This Year I’m Thankful for My Smile

I’ve done everything but the dreaded headgear!

By Di Chapman

Dear readers,

I have a hilarious, and seriously embarrassing, admission I must make. I must have had my thumb in my mouth coming out of the womb, because I sure as heck was a champion “thumb sucker” throughout my childhood. I know, I know. Laugh at me all you like. Talk about being in the closet. It was like the dark little secret of school children of the late 50s and early 60s. Please, y’all, tell me I wasn’t alone.

Dang, I regretted it later. While most teenagers looked at their classmates whose parents slapped braces on them were thinking, “There but for the grace of God…” I was the child who always looked at them with jealousy, except for the extremely unfashionable headgear. Who thought of that, anyway? I knew the result of those embarrassing contraptions, though, was an awesome smile—something I never thought I’d have. My parents couldn’t even afford basic dental care for us five kids, let alone orthodontia.

So, this November I am thankful for my smile, and I give accolades to some unsung heroes in my life. I know most of you (once again) will find this weird, but why should I be any different with this column than I am with any other I write? I’m talking about paying honest-to-goodness homage to the dentists in my lifetime. I have very good reasons for sharing my story of how I made the decision to take my teeth “by the horns” and make the smile I have today.

Most of us don’t speak about upcoming dental appointments with breathless anticipation. No, they’re not hot dates. They’re not sumptuous dinners of whatever meal you salivate over. They’re not a girls’ trip to Bloomie’s. You’d rather be doing anything else than seeing them with their bizarre torture instruments and eye-popping needles. (One should NEVER look at those. Period.)

And then there’s me. I gladly jump into the dentist chair in anticipation of the next step in tooth health I’ll experience. Bring on the thingee-doodles that scrape, pick, and could pull your eyeball right out of its socket. Bring on that nasty lookin’ tool with jaws you could use on the barbeque, but pulls off old crowns instead. And drill baby, drill! Just kidding. There are some universally creepy dental procedures and drilling is one.

As I mentioned above, we had very little dentistry as children. It finally started in my senior year of high school. We discovered and treated cavities and all. My teeth were finally being seen.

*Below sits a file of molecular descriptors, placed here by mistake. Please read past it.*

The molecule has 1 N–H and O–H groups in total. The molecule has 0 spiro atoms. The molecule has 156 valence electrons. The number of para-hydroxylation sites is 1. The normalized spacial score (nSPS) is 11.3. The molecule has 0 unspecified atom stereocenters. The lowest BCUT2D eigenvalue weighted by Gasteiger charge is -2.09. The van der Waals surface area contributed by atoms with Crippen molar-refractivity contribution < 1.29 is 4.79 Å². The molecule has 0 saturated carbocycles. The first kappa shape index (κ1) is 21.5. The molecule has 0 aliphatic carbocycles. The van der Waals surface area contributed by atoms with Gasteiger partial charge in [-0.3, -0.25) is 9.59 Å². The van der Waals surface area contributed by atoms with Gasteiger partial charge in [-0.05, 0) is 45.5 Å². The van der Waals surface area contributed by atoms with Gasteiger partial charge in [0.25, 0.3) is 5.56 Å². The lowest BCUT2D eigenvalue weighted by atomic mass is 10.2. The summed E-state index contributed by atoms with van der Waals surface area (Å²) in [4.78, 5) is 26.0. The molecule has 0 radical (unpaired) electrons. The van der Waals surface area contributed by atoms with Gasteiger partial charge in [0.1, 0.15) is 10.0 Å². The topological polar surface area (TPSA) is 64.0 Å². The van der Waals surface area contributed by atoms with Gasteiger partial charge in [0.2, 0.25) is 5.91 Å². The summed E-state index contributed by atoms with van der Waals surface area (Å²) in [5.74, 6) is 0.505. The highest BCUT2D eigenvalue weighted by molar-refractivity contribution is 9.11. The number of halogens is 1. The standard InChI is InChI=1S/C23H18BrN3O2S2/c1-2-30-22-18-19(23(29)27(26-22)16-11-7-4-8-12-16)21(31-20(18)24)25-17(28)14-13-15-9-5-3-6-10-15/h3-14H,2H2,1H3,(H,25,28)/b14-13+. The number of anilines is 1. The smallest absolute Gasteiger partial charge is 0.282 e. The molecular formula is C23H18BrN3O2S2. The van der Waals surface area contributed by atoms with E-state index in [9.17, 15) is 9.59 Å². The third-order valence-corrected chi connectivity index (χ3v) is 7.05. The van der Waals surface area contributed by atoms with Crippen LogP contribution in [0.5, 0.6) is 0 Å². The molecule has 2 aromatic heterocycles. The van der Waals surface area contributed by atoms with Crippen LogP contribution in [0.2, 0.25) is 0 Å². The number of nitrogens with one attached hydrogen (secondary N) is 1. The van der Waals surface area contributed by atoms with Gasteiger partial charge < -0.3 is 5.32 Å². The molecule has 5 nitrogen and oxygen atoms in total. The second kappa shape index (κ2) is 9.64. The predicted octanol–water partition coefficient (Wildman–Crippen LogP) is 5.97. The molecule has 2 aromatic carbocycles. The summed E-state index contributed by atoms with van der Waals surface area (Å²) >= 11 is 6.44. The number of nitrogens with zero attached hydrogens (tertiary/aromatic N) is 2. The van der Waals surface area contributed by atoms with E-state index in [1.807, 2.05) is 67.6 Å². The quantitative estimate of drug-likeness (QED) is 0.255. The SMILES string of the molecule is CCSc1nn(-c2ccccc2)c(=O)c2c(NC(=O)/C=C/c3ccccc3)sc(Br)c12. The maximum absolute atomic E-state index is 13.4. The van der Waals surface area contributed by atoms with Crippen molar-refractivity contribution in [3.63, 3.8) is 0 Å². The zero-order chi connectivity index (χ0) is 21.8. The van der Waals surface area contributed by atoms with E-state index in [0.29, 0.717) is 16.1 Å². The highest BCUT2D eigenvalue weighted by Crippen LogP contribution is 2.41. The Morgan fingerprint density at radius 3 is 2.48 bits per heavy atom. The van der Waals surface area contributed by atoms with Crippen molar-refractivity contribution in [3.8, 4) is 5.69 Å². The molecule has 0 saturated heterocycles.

Moving on, in Phoenix, I was told that if I didn’t take oral hygiene training I’d lose my teeth. Ouch! I got on it. Who wouldn’t?

Fast forward to a California move and a recommendation to see a young woman dentist. I met Dr. Cheryl Colker, and not only did she become my dentist for twenty-two years, she also became a dear friend. We were in our young 30s, unmarried, and ready for fun. We’d go from dental work to dancing, shopping, or dining. As my teeth needed serious work from a lack of childhood dental care, she was on top of it. Root canal became my middle name. (I’ve known friends who’ve never had a cavity. Who are these people?) Then she crafted crown after crown. We went through the trenches together. Ultimately, when it seemed like my entire mouth had become one big nest of crowns, she studied dental aesthetics and transformed my mouth into a beautiful smile.

Next was Roswell.

I found a practice where I could “claim a chair” and put my name on it. It’s the Aesthetic and Integrative Dentistry office of Dr. Victoria Callicutt, DDS and Dr. Amy Dayries, DMD. The integrative part refers to Dr. Dayries, who brought it on after graduating from the Academy of Integrative Health and Medicine’s two-year Interprofessional Fellowship. She has enhanced her dental services by offering treatment modalities to patients for numerous systemic health conditions. If you’re seeking a blend of healthcare practices, integrative medicine is a choice.

After nearly seven years in the chair there, I decided to interview Dr. Callicutt, who always responds to my constant chair chatter by joining in. She loves offering aesthetic services—creating “beautiful, healthy looks” with dental techniques, facial fillers, and other cosmetic injectables. Why not? She knows how to use needles, and these tiny guys won’t make you faint. Her practice offers the aesthetics of veneers, crowns, implants, clear aligner orthodontics, and whitening products. It’s got my name all over it.

I’m sure you’re not surprised to know that I’m not exactly “Shy Di.” In this office, I’m “Boisterous Di,” and they let me in anyway. No laughing gas needed, but they’d happily give it to me if I wanted. Heaven knows I own that office, baby, keeping my own pearly whites up to speed with cleanings (love that baking soda “blast,”as I call it) and all of the offerings—veneers, crowns, clear orthodontics, and (woohoo!) facial injectables. I should just move in.

Dr. Callicutt patiently attends to my demands for the smile of my dreams which, by the way, are a result of my obsessive tendency toward peering at my teeth. I regularly gag and spit out the goo of impression material after begging for more aligners. Only I would want to subject myself to that torture. Where’s that headgear?

I’m doggone thankful I chose a lifetime of being “in the chair.” My face might age (good gosh, give me injectables!), but I refuse to let my smile grow old. Keep that chair warm for me as long as I’m around.
A smile is the best thing you can wear. And ladies? Add a pair of jeans that shape and firm your buns, and whatever life brings, you’re ready.

Di Chapman is an inspirational author and speaker, and a branding consultant. Di’s latest book is Rekindle Your Purpose: Break through your disappointments, discouragements, and detours to resurrect your purpose and live it! Contact Di at